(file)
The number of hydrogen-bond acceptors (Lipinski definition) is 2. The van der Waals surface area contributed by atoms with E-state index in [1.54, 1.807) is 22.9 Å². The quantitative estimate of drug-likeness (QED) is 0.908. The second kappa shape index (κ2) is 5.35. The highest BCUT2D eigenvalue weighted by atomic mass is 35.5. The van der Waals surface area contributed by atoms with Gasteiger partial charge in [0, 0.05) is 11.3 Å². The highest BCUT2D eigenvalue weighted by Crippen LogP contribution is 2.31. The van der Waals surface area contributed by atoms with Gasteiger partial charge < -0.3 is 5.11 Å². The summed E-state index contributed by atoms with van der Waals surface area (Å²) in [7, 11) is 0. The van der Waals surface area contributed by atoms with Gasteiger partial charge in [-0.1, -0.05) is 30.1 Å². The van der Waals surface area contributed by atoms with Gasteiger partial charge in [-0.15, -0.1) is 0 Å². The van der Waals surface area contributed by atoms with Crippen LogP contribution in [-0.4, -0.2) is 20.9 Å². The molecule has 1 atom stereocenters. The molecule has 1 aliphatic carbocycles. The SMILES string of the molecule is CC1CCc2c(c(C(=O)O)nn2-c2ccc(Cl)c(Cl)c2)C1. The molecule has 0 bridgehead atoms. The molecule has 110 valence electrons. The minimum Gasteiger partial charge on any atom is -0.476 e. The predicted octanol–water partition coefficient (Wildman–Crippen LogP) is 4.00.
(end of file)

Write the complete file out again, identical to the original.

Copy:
The number of hydrogen-bond acceptors (Lipinski definition) is 2. The van der Waals surface area contributed by atoms with E-state index in [1.54, 1.807) is 22.9 Å². The quantitative estimate of drug-likeness (QED) is 0.908. The second kappa shape index (κ2) is 5.35. The highest BCUT2D eigenvalue weighted by atomic mass is 35.5. The van der Waals surface area contributed by atoms with Gasteiger partial charge in [0, 0.05) is 11.3 Å². The highest BCUT2D eigenvalue weighted by Crippen LogP contribution is 2.31. The van der Waals surface area contributed by atoms with Gasteiger partial charge < -0.3 is 5.11 Å². The summed E-state index contributed by atoms with van der Waals surface area (Å²) in [7, 11) is 0. The van der Waals surface area contributed by atoms with Gasteiger partial charge in [-0.1, -0.05) is 30.1 Å². The van der Waals surface area contributed by atoms with Gasteiger partial charge in [-0.15, -0.1) is 0 Å². The van der Waals surface area contributed by atoms with Crippen LogP contribution in [-0.4, -0.2) is 20.9 Å². The molecule has 1 atom stereocenters. The molecule has 1 aliphatic carbocycles. The SMILES string of the molecule is CC1CCc2c(c(C(=O)O)nn2-c2ccc(Cl)c(Cl)c2)C1. The molecule has 0 bridgehead atoms. The molecule has 110 valence electrons. The minimum Gasteiger partial charge on any atom is -0.476 e. The predicted octanol–water partition coefficient (Wildman–Crippen LogP) is 4.00.